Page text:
So one meal would cost: a bag of microwable rice 59p + 250 ml rice milk 25p + 50 g raisins 15p - in total 99p for the meal. I challenge you to find something cheaper and more filling using meat/eggs/dairy.
Potatoes, rice and beans are the cheapest foods that you can buy, period.
Take it step by step if you can't go full vegan immediately. Eggs have more cruelty associated with them that milk, so are a good start. Over time, you can convince people more and more.
If you are not living with your stepdad, you don't need to convince him. Just try to work on your Mom and Dad. Find a few short videos showing egg and dairy industry cruelty.
Offering to cook some of your own meals (or for everyone) will help.
Re health of a vegetarian diet and your uncle, explain that they should not judge on one person and explain that studies have shown that vegans have health advantages such as lower cholesterol and heart disease, with no known disadvantages. Ask them if they know of any studies showing otherwise.
Well done for thinking through these issues at such a young age. I was not smart enough to do it at that age.
For food, try rice/beans/potatoes/pasta/chips + vegetables for a vegan meal. You can explain you don't need special foods too often, although an occossional soy burger is not a bad idea.
Well, if your animal products are getting to a very low amount, you can consider taking a B12 tablet. If you become a strict vegan, it is certainly reccomended.
You need a source of Omega 3 which can be chia seed, flax seed or walnuts.
Iodine is a tricky one. You can check if there is iodine in the salt your family uses. I also eat cranberries and strawberries for iodine. It can be low on a vegan diet and many articles you will read miss this one out, but it is absolutely in the top three important things vegans are most likely to be low in.
The above three are perhaps the only three things which can be particularly deficient in a vegetarian or vegan diet. If you eat a well balanced diet to include legumes, grains, vegetables (including green veg) and fruit then everything else should take care of itself.
Maybe calcium is one to think about - almonds,orange, bread, broccoli are some example sources, but it does help to have some food (such as vegan milk) fortified with calcium as it can be low on a vegan diet.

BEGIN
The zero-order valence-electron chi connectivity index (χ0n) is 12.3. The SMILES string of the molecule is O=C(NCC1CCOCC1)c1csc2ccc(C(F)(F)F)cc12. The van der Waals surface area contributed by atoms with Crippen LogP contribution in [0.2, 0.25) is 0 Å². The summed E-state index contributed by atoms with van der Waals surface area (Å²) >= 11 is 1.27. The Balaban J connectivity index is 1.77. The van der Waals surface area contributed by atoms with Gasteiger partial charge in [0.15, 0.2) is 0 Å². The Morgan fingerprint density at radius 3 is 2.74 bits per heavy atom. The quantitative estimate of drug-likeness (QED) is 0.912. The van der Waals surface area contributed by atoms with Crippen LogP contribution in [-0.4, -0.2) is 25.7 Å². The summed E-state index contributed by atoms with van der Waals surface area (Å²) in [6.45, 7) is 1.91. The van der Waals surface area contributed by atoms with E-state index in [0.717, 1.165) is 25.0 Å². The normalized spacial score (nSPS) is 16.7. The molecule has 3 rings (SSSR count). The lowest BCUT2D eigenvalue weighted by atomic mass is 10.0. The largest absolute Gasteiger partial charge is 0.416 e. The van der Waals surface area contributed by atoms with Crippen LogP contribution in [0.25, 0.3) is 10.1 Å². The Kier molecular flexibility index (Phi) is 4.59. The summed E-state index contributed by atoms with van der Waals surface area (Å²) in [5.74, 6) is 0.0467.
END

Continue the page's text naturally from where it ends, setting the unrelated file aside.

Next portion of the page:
Apart from the above advice, assuming you are healthy and have no particular allergies/conditions etc that you know of, there isn't really any need to go much deeper than that.
Also, there is no urgent need to sort all this out instantly, you can work the above things steadily into your diet over the next few weeks perhaps, or months even.
If you want to look into nutrition in more depth, you can look at http://www.veganhealth.org/ and its articles, it is well respected. However, don't think you don't need to understand nutrition in huge depth to be a healthy vegan. It helps but I think just reading the advice in my post and following it covers the basics already to make you healthier than the average meat eater.
Let me know if there's anything you need help with right now. I will try and help you if I remember to come back to this thread.
Yea picking out a few good/short videos maybe on YouTube is a good idea. I recently showed a video to couple friends of mine was Vegan Activist on his home page shows 11min video covers pretty much everything reasons for being Vegan and why eggs and dairy are equally as bad as meat.
Good luck and mind your in the right on this just do a bit of homework and hit your parents with the facts. Sounds like your parents are already on the way to being Vegan they just need the extra info.
Good to hear your update. People that are hostile to your veganism may need time to get used to it, don't give up. Stay polite, and be positive, be insistent. If necessary you can transition first as mostly vegan then strict vegan. Good luck and keep us updated or let us know if you have any questions.
By the way, are you a birdwatcher? There are some nesting birds in our garden.